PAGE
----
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Former Yankee Jesus Montero has matured as a Mariner

Jesus Montero of the Seattle Mariners throws the

Jesus Montero of the Seattle Mariners throws the ball back to the pitcher against the New York Yankees at Yankee Stadium on Friday, May 11, 2012. Credit: Jim McIsaac

There will be no more throwing ice cream sandwiches at scouts, which he did last August. There will be no more showing up to spring training 40 pounds overweight, as he did in 2014, armed with the explanation, "After winter ball, all I did was eat."

Jesus Montero, who is expected to start at first base Sunday for the Mariners, has not always made the best choices, but he's trying to do better.

"I just think about my daughter every single time, and then I do good things," said Montero, who is 25 years old and married with a 14-month-old daughter and a son on the way.

"My daughter, my family, my wife, I want to do better for them," he said Friday.

The former Yankees prospect, who was traded to Seattle for Michael Pineda in January 2012, was recalled from Triple-A Tacoma on July 9.

His road back to a spot in the starting lineup at Yankee Stadium was rocky.

In 2013, he suffered a torn meniscus and then accepted a 50-game suspension for violating baseball's performance-enhancing drugs policy. Later that year, he suffered an injured hand during an auto accident in his native Venezuela.

Montero, who hit .332 with 15 home runs and 68 RBIs in 84 games with Tacoma, said he is just grateful to be back in the major leagues and ready to prove his worth.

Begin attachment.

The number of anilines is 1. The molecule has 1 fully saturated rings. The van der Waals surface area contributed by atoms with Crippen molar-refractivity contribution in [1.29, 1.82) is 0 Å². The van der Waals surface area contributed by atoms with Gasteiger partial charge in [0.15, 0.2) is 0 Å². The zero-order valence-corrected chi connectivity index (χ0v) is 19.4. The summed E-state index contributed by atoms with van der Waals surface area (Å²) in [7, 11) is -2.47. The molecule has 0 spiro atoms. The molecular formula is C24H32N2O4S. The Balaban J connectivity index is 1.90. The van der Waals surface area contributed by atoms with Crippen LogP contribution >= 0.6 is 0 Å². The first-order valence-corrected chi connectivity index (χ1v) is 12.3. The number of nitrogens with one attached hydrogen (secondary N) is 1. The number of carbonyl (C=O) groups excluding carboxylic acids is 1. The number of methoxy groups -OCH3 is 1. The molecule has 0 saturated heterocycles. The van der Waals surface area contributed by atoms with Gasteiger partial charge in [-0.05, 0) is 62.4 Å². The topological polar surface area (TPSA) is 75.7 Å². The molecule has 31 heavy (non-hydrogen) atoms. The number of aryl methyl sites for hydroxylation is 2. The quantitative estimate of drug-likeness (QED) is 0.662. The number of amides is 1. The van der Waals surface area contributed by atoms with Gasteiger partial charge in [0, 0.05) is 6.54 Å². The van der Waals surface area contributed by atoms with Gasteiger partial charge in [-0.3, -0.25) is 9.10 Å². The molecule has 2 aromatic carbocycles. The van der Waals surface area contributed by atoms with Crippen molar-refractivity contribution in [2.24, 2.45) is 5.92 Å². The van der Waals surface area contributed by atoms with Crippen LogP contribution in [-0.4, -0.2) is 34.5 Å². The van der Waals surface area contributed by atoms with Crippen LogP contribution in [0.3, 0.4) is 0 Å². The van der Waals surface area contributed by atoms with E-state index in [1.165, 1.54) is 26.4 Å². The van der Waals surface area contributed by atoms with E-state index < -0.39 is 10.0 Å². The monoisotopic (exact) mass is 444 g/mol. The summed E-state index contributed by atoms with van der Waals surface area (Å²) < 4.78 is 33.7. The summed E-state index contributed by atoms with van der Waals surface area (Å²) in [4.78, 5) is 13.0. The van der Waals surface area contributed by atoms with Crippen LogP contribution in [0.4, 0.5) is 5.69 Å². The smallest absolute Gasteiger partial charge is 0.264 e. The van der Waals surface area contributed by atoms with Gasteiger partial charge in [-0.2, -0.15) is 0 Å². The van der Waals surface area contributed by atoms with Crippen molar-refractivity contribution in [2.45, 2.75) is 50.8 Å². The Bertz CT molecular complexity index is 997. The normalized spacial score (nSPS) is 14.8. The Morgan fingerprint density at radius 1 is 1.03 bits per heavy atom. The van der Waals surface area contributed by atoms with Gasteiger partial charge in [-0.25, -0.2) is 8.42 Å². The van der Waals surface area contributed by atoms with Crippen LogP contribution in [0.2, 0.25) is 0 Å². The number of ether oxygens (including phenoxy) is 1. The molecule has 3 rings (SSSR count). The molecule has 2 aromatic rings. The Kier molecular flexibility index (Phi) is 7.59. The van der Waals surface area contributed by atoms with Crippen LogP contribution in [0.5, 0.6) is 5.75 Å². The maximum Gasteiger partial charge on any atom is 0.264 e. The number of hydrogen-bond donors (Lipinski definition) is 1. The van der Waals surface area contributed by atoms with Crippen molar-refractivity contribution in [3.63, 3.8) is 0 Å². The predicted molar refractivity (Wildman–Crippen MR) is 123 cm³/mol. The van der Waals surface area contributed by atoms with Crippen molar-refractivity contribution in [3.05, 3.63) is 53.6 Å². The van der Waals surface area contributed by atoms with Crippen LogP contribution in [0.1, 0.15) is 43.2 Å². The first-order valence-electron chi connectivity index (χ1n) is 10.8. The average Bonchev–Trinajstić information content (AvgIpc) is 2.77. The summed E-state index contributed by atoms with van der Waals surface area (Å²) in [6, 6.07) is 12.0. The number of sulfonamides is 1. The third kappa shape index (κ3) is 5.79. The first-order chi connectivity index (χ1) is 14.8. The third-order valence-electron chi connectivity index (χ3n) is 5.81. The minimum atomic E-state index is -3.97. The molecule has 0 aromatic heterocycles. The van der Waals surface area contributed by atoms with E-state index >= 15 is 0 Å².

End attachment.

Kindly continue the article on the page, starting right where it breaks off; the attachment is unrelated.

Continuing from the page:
"I'm here for the opportunity, and I'm here to help the team win," said Montero, who has struggled at the plate (1-for-8) since being recalled. "Whenever I get the opportunity to play, I'm going to do my best to win. That's what we're looking for here."

Though he bats righthanded, Montero said he likes to aim for Yankee Stadium's short porch in right. He entered Friday night's 4-3 Yankees win as a pinch-hitter in the ninth but struck out swinging against Andrew Miller to end the game.

"I just tried to do my best," Montero said. "I don't want to strike out. I was hoping to hit something good to help the team to win, but he made some good pitches and got me out."

Montero spent all of Saturday's game on the bench, where he got a good look at Pineda, who pitched six innings in the Mariners' 4-3 win.

He said he hasn't given much thought to the player for whom he was traded. "I honestly haven't [kept up with] what he's doing," he said.

Normally a catcher or designated hitter, Sunday's game marks only his fourth appearance at first base in the majors.

"He'll have an opportunity to go out there . . . and we'll see," Mariners manager Lloyd McClendon said. "I'm not sure where we will go from there."

Montero, who signed with the Yankees as a 16-year-old and debuted at 21, said he is concerned only about his and Seattle's performance. He said he feels his new mind-set, acquired with age, can only help him.

"It's not easy to be here [in the majors]that young," he said. "I didn't know anything about the big leagues . . . Hopefully I stay here for a long time. I'm just going to keep working hard to be up here."

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